From 2011-2013, members of the Earth Science Information Partners (ESIP) Data Stewardship Committee (the Committee) worked together to produce the “Data Management Short Course for Scientists” (Short Course). The current Short Course consists of 35 modules, organized into four sections: The Case for Data Stewardship, Data Management Plans, Local Data Management, and Responsible Data Use. Together, the modules cover a wide range of topics relating to the practices and tasks of data management. The main goal of the Short Course is to provide a syllabus of complementary data management information with each module being a stand-alone topic, so that users can personalized their learning experience based on their data management skills, knowledge, and experience.
In order to encourage and to ensure easy access and use of the Short Course, the Short Course can be found as “Data Management Short Course” under the Quick Link section of ESIP homepage (https://www.esipfed.org/). Additionally, to raise awareness of the Short Course beyond the ESIP community, the Short Course has been demonstrated and presented at various conferences by the Committee members. However, to further promote the Short Course, during the 2015 ESIP Winter Meeting, the Committee members expressed the desire to explore additional methods to enable the use of the Short Course by communities beyond Earth scientists and the data stewards who support them. As the Committee’s Student Fellow who is currently in the Master of Library and Information Science program with the University of Illinois at Urbana-Champaign, I decided to volunteer to write and submit an article to be refereed by the Issues of Science and Technology Librarianship (http://istl.org/) in order to advocate the use of the Short Course by academic librarians.
Since this article was going to be my first solo article to be refereed, I asked the Committee Chair (Justin Goldstein) and three other members (Ruth Duerr, Nancy Hoebelheinrich, and Matthew Mayernik) who had been closely involved with the development of the Short Course to be my advisors. The advisors helped me in making sure that I would present the Short Course accurately and represent the Committee appropriately.
I started the article in January after I returned from the ESIP Winter Meeting. My focus for the article was to emphasize the increasing need for both academic researchers and the librarians who typically assist the researchers with their information needs to be familiar with data management knowledge and to gain the related skills. However, with the various requirements and trainings that are being developed by different agencies and organizations, it might be challenging to pinpoint the exact resources in a timely, efficient manner. As a result, the article also summarized the benefits of using the Short Course as a key resource for academic librarians as both personal training and reference to be recommended to others that the librarians collaborate with.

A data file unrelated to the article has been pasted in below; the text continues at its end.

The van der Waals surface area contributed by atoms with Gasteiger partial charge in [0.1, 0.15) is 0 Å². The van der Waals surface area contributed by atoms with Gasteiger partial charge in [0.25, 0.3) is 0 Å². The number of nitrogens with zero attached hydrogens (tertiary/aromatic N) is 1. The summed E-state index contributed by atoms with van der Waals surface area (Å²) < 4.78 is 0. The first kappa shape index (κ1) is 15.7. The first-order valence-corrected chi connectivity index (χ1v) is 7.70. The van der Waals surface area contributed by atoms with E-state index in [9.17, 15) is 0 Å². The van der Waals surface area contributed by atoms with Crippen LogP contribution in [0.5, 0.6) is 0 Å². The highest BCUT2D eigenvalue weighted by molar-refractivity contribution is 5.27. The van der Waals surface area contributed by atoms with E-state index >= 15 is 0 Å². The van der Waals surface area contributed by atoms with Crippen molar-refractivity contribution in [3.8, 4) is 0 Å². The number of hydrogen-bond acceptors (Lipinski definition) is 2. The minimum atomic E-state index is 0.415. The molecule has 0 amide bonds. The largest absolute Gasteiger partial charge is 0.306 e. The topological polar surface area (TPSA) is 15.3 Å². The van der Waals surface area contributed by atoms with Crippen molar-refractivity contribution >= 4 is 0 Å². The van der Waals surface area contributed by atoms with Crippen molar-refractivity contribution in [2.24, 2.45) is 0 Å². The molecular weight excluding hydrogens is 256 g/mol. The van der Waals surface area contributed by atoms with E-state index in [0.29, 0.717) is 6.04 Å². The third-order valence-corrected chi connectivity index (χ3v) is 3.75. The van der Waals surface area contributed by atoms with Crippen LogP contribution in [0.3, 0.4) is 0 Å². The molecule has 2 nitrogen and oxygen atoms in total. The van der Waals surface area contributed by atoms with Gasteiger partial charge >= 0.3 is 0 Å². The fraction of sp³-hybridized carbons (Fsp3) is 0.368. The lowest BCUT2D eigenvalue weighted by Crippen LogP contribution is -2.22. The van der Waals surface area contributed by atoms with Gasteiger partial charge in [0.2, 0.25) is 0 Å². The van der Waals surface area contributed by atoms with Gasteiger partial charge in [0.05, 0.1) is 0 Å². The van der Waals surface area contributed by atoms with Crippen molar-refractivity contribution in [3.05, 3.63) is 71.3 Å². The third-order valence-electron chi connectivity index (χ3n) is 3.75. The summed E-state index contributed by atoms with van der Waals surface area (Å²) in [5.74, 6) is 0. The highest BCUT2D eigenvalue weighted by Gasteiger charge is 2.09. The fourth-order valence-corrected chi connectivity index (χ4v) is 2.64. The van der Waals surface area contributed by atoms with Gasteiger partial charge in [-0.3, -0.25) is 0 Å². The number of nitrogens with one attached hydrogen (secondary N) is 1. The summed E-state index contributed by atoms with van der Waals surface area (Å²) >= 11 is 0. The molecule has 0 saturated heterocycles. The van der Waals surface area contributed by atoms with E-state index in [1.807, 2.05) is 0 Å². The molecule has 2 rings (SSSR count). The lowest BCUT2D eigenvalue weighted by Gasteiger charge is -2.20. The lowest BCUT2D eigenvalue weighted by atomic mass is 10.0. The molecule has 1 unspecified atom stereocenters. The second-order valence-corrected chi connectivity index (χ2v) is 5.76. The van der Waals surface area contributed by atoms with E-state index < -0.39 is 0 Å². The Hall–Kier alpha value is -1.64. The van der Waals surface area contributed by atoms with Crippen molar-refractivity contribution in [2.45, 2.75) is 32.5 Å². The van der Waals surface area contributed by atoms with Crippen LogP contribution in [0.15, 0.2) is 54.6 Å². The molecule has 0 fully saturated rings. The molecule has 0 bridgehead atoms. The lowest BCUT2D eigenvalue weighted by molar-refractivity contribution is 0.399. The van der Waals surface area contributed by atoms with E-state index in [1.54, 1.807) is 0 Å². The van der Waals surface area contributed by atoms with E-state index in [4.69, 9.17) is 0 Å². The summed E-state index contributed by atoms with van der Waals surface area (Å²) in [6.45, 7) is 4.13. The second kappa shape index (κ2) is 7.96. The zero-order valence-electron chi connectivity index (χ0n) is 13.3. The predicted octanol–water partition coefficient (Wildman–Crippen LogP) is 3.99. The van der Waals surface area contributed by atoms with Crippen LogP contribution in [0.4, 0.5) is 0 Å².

After seven editions, the article was submitted for referee in April; by May, the preliminary acceptance for publication and the comments by two separate referees were returned by the ISTL referee editor. With a few more rounds of editions, the article was finally submitted and officially accepted for publication by the referee editor in June. The published article can be found using the following DOI: https://dx.doi.org/10.5062/F42805MM
While having earned a refereed article is certainly very exciting, being able to write an article for the Committee was definitely a great learning experience as well. The process allowed me to understand the Committee’s collaborative activities better, especially in terms of the Short Course. It also gave me the opportunity to understand a journal’s referee procedure, so that I would be better prepared for any future peer reviews. Finally, I was able to work with four advisors who are great mentors and gave me very valuable advice. As a result, I am glad that I got the opportunity to write the article regarding the Short Course on behalf of the Committee and would be happy to contribute other articles for the Committee again soon.